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Guardianship: A useful tool when used properly

Guardianships are a touchy subject for some people; however, everyone should understand some basics about guardianships just in case you ever have to use one to help keep a member of your family safe. Knowing some of the basics might make it easier for you to go through the process if it becomes necessary.

One of the most important things about a guardianship when it pertains to someone who doesn't have the mental capacity to make his or her own decisions is to remember that petitioning the court for a guardianship on that basis means that you acknowledge the person can't make decisions. This means that the person is unable to add you to financial accounts or to sign legal documents that give you any sort of rights or responsibilities.

While it may seem like it is trivial when the person is your aging parent, it is important to realize that people are on the lookout for signs of all types of elder abuse. This includes financial elder abuse, so even with your honest intentions, it is vital that you take necessary steps to preserve appropriate legal boundaries. This means that if your loved one is unable to make decisions because of a diminished mental capacity, you shouldn't take steps that could potentially be portrayed as wrong.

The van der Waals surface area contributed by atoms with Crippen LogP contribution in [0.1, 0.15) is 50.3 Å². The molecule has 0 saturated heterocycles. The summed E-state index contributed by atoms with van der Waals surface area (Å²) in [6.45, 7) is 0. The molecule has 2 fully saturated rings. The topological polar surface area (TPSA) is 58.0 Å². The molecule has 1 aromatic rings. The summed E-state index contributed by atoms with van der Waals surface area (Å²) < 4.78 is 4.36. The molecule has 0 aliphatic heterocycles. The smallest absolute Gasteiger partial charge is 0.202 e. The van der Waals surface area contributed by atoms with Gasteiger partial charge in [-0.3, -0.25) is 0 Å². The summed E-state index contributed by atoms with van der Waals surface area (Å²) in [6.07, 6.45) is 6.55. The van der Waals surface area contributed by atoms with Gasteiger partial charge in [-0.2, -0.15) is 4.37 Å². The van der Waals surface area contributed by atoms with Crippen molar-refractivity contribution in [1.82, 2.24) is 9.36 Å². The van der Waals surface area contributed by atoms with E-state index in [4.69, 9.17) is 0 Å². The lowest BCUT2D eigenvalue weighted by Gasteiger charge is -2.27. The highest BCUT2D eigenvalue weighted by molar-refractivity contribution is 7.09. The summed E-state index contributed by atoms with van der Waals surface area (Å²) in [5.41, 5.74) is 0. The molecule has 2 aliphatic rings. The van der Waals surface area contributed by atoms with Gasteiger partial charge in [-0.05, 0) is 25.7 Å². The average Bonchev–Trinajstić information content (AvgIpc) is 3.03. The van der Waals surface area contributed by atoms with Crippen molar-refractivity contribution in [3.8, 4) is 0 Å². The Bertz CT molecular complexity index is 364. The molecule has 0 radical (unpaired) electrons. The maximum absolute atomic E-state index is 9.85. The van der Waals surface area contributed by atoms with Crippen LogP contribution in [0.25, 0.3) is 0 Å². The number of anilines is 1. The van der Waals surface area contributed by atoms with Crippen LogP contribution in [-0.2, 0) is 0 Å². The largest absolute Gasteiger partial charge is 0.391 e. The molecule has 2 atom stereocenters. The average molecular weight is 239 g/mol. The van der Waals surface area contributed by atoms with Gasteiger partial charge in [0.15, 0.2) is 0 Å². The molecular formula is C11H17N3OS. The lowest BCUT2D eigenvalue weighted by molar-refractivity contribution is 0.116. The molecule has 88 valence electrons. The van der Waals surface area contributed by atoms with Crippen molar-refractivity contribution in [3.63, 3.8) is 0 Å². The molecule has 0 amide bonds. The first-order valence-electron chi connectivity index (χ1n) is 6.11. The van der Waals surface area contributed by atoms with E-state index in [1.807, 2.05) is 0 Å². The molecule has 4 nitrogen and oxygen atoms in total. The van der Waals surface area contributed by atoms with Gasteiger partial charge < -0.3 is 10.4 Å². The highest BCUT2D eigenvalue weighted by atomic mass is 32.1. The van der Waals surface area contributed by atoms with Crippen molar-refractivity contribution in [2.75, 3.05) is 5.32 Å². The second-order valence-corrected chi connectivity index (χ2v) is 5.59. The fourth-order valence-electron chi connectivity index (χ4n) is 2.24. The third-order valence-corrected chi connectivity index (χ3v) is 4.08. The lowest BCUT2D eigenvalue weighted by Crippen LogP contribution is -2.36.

One instance that stands out because of the commonality of it is an adult child signing a check for a parent. Most people don't think anything of it, but if that check benefits you personally and you sign your parent's name to it, that action can be considered fraud. It also isn't appropriate to ask a parent who is mentally incapable of making decisions to add you to financial accounts.

Guardianships can be a great tool to make sure that your loved ones are properly cared for when they are unable to do so on their own. It is important, however, to ensure that your actions are in line with Michigan laws to avoid the possibility of your honest intentions being taken as financial elder abuse.

Source: Huffington Post, "Treading the Line Between Good Intentions and Abuse" Chana Frid, Jun. 15, 2014

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